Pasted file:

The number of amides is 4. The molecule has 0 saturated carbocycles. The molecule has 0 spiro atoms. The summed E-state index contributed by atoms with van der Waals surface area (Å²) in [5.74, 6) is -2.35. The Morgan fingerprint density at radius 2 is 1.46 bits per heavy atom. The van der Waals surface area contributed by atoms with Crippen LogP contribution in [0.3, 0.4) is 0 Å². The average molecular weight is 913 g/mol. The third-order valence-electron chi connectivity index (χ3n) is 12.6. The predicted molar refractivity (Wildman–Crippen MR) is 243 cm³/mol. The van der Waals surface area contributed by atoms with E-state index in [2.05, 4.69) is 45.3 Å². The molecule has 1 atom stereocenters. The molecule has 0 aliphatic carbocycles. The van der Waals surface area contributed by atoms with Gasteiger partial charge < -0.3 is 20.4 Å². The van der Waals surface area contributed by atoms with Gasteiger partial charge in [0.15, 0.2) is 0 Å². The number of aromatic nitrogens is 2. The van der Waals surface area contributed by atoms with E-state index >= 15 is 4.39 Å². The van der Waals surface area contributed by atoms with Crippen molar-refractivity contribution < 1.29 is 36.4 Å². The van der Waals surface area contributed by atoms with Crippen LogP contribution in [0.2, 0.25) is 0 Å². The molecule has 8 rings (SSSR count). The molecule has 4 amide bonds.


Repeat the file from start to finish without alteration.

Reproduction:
The number of amides is 4. The molecule has 0 saturated carbocycles. The molecule has 0 spiro atoms. The summed E-state index contributed by atoms with van der Waals surface area (Å²) in [5.74, 6) is -2.35. The Morgan fingerprint density at radius 2 is 1.46 bits per heavy atom. The van der Waals surface area contributed by atoms with Crippen LogP contribution in [0.3, 0.4) is 0 Å². The average molecular weight is 913 g/mol. The third-order valence-electron chi connectivity index (χ3n) is 12.6. The predicted molar refractivity (Wildman–Crippen MR) is 243 cm³/mol. The van der Waals surface area contributed by atoms with E-state index in [2.05, 4.69) is 45.3 Å². The molecule has 1 atom stereocenters. The molecule has 0 aliphatic carbocycles. The van der Waals surface area contributed by atoms with Gasteiger partial charge < -0.3 is 20.4 Å². The van der Waals surface area contributed by atoms with Gasteiger partial charge in [0.15, 0.2) is 0 Å². The number of aromatic nitrogens is 2. The van der Waals surface area contributed by atoms with E-state index >= 15 is 4.39 Å². The van der Waals surface area contributed by atoms with Crippen molar-refractivity contribution < 1.29 is 36.4 Å². The van der Waals surface area contributed by atoms with Crippen LogP contribution in [0.2, 0.25) is 0 Å². The molecule has 8 rings (SSSR count). The molecule has 4 amide bonds.